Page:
Human airway smooth muscle (HASM) cells are actively involved in maintaining the local immune environment, through the production of a wide variety of immunomodulatory factors [13], and modulation of their cell surface receptors [1416]. The host-mediated immune response to RV is important in viral clearance from the lower respiratory tract. Following RV infection, lower airway neutrophilia occurs [17], which is likely to be as a result of RV-induced chemokine release. IL-8 is a potent chemotactic agent for neutrophils [18], in addition to activating several cell types found in the lungs. IL-6 is a complex and pleiotropic cytokine which has many functions and may contribute to the progression of asthma, since it polarizes T-helper cells towards a T-helper 2 phenotype [19]. Furthermore, IL-6 induces differentiation of T cells, B cells and macrophages, in addition to contributing to the recruitment of mononuclear cells and neutrophils [20, 21]. Previous experiments, mainly carried out using rabbit airway smooth muscle cells and two HASM cell lines derived from non-asthmatic healthy lung donors, have shown that RV infection induces the production of interleukin (IL)-1β and IL-5 [22, 23].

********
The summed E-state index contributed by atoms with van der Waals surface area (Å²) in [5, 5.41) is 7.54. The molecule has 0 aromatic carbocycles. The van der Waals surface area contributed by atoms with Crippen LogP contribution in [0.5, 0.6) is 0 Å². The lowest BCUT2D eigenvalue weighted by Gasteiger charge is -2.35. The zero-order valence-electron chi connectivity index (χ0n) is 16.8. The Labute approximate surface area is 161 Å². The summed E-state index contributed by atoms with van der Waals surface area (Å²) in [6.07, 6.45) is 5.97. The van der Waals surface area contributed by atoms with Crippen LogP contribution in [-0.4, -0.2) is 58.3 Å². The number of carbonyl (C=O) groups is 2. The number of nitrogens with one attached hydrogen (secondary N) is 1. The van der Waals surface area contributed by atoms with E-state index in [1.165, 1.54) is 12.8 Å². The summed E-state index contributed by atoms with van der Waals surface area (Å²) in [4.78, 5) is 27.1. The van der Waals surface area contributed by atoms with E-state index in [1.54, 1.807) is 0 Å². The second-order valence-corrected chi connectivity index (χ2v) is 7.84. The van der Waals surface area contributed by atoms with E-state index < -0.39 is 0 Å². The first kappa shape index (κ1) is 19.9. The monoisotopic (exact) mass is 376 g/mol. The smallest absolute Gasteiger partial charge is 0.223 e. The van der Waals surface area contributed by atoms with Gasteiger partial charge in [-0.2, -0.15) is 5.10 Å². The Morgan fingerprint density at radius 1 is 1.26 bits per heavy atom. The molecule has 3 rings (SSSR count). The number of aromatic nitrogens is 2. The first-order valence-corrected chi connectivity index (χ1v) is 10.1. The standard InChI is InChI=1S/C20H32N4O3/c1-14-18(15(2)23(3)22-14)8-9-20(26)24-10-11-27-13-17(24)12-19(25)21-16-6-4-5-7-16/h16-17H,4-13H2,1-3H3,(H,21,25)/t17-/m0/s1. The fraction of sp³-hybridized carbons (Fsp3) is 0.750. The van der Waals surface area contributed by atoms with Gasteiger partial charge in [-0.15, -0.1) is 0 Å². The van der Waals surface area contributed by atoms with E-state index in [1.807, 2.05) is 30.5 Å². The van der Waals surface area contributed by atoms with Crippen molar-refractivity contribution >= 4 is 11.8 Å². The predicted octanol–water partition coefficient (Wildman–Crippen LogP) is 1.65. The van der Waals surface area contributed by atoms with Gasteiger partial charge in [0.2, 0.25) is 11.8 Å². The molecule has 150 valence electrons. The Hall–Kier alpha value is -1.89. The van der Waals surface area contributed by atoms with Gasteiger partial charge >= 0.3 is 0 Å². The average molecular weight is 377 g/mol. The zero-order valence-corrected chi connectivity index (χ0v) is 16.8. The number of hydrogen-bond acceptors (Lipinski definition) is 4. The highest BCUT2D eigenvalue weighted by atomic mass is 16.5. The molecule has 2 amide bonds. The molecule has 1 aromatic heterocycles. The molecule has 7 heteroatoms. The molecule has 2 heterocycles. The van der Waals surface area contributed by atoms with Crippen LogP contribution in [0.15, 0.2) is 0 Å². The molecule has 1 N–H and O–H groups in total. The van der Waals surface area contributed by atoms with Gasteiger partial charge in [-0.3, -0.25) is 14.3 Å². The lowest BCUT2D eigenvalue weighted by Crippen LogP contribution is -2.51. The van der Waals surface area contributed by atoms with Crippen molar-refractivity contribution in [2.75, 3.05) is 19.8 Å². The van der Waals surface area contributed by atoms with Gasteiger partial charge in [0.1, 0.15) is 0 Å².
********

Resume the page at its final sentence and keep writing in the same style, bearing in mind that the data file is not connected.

Since it has been previously suggested that RV infection of HASM cells mediates cytokine production [22], and since major differences in innate responses of bronchial epithelial cells from asthmatic and normal subjects to RV infection have been recently demonstrated [10], we hypothesised that RV induction of inflammatory cytokine release is augmented in primary HASM cells from asthmatic compared with normal subjects. Having found this to be the case, and with the knowledge that a transcription factor which can bind to the IL-6 promoter region, C/EBP-α, is absent from asthmatic but not normal HASM cells [24] we then investigated transcriptional regulation of IL-6 to determine whether its expression is differentially regulated in asthmatic compared to normal HASM cells.


Patient demographics